Re:Hehe (1)

tomhudson (43916) | more than 4 years ago | (#31288050)

The accepted way to let people know you want your AP to be free is to name it something like "FREE" or "FREENET" or "PUBLIC" (if you want to get lots of users, name it something along the lines of "FREEPORN"). Have all incoming http requests redirect to your home box, which should list hundreds of videos - all with "interesting" names - and all just being another copy of a Rick Roll vid. After all, Rick Rolling the Vice Squad == PRICELESS!

Re:Hehe (0)

Anonymous Coward | more than 4 years ago | (#31302156)

Typically, however, the contract/service agreement/AUP that most ISPs put in place do not allow for you to redistribute the services provided...in which case the internet connection is not actually yours to share to begin with.

Re:Hehe (1)

cbiltcliffe (186293) | more than 4 years ago | (#31433316)

Which is completely and totally irrelevant to the topic at hand.

Good job.

Re:Hehe (1)

Roger W Moore (538166) | more than 4 years ago | (#31308572)

In both cases, you are still going to be arrested and convicted. Why? Because it's not YOURS to take.

Not necessarily. Some areas have free and open Wireless providers e.g. some airports and cities plus some people opt to share their network access with others. Hence if you see an open access point it is possible that it is intended to be used. This is hard to argue with an unlocked car or house....although it is also somewhat hard to argue for a network called "LINKSYS" as well!

Re:Hehe (1)

MarkvW (1037596) | more than 4 years ago | (#31372010)

Nope. Still gotta prove intent to prove theft.

Re:Hehe (1)

tomhudson (43916) | more than 4 years ago | (#31378554)

Nope. Still gotta prove intent to prove theft.

Actually, you don't. Not for things like communications theft. It's in the statute.

Re:Hehe (1)

Ziwcam (766621) | more than 4 years ago | (#31287790)

You can see him reach over and hit a button. I imagine he just muted her.

Re:Hehe (1)

clone53421 (1310749) | more than 4 years ago | (#31347480)

I'm guessing she disconnected. She clearly had just avoided the unpleasant thought that someone somewhere had to pay for that service that she has been using for free all that time. When it finally sunk in, it wasn't what she wanted to hear and just dropped the call.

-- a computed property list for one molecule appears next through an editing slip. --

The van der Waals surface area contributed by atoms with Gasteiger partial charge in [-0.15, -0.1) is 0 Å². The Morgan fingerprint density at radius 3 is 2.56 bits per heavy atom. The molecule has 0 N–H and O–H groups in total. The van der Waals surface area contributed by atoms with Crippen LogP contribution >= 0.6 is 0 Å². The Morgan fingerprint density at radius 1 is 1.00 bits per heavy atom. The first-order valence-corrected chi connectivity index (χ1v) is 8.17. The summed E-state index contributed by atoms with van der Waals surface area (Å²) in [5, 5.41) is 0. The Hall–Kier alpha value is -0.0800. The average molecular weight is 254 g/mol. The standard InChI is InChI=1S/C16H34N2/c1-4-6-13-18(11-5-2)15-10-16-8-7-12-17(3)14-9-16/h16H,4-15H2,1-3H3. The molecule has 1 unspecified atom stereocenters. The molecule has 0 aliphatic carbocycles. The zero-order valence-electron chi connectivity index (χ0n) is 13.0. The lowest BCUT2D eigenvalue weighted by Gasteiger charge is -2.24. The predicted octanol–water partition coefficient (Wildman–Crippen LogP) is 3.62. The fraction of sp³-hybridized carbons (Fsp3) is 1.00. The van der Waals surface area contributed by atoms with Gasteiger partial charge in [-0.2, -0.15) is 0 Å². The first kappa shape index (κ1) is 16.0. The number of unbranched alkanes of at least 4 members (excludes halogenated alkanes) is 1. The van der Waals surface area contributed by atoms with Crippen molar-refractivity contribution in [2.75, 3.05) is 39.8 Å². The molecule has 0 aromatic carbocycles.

I use unsecured wireless networks all the time, and I quite frankly have no problem with using a service that somebody else paid for. They obviously don’t care if other people use it, and I feel no reason to refuse a gift.

Leo is not right on some details (1)

dch (540591) | more than 4 years ago | (#31273470)

1. When you log into most webmail servers (hotmail, google in the early days, facebook, etc) the password is not transmitted "over the air, unencrypted". Most of the time the password page (and the password submission) is encrypted with ssl, but after that they drop back to regular non-encrypted http for reading of the email. So the password is encrypted, but reading the emails are not. Also the cookie (which could be seen as a temporary password) is sent not encrypted during the reading of the email. This means that someone could take that cookie and get onto the email account while that cookie lasts. So he is almost right but they do not get the actual password. 2. Secondly there is this program called SSLStrip which could allow the attacker to get her all her actual passwords including bank passwords and information. Now with a few exceptions she could detect that the encryption was stripped off, but if she is as clueless as she sounds she would probably not notice. As I mentioned there are some exceptions that would make it so she would not notice at all (browser bugs not dealing with null characters in the cert domain name, and others). I have a write up about this at my blog: http://clarkehackworth.com/content/intoduction-ssl-strip-and-building-better-browser [clarkehackworth.com]

Worthless "Tech Guy" (0, Troll)

benjamindees (441808) | more than 4 years ago | (#31281282)

This guy is completely worthless. The caller mostly understood what she was doing. It's not "illegal" as he claims. It's not really even as "risky" as he claims. She even mentions firewalling her systems after he claimed that evil hackers had access to all of her files.

He's pushing DSL service from one of his sponsors. He accuses the caller of "stealing" and "wire fraud" and then admits to doing the exact same thing. Personally I think he should be prosecuted, if he really believes that he's committed such a serious crime.

Re:Worthless "Tech Guy" (2, Interesting)

Faerunner (1077423) | more than 4 years ago | (#31283766)

It's called showmanship and every radio broadcaster out there does it, if he wants to keep his listener numbers high.

The woman actually seemed like she understood the basics of "stealing" internet service, but certainly didn't have much common sense if she had to call in just to agree with the guy's accusation that she's stealing.